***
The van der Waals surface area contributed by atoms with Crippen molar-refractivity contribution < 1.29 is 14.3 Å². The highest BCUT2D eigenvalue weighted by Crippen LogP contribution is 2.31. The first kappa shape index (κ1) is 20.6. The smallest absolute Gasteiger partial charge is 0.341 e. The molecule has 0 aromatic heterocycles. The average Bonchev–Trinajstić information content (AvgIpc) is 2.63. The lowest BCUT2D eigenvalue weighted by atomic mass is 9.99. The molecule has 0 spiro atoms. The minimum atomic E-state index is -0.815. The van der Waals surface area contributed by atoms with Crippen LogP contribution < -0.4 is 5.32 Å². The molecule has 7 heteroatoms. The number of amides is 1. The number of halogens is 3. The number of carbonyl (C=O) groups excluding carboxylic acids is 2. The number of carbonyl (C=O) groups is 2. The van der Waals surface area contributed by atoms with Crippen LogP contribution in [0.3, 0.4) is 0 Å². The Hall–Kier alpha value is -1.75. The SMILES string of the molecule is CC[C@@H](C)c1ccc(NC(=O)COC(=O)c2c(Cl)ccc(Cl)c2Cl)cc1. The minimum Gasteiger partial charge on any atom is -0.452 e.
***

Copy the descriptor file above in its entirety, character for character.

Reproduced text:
The van der Waals surface area contributed by atoms with Crippen molar-refractivity contribution < 1.29 is 14.3 Å². The highest BCUT2D eigenvalue weighted by Crippen LogP contribution is 2.31. The first kappa shape index (κ1) is 20.6. The smallest absolute Gasteiger partial charge is 0.341 e. The molecule has 0 aromatic heterocycles. The average Bonchev–Trinajstić information content (AvgIpc) is 2.63. The lowest BCUT2D eigenvalue weighted by atomic mass is 9.99. The molecule has 0 spiro atoms. The minimum atomic E-state index is -0.815. The van der Waals surface area contributed by atoms with Crippen LogP contribution < -0.4 is 5.32 Å². The molecule has 7 heteroatoms. The number of amides is 1. The number of halogens is 3. The number of carbonyl (C=O) groups excluding carboxylic acids is 2. The number of carbonyl (C=O) groups is 2. The van der Waals surface area contributed by atoms with Crippen LogP contribution in [0.3, 0.4) is 0 Å². The Hall–Kier alpha value is -1.75. The SMILES string of the molecule is CC[C@@H](C)c1ccc(NC(=O)COC(=O)c2c(Cl)ccc(Cl)c2Cl)cc1. The minimum Gasteiger partial charge on any atom is -0.452 e.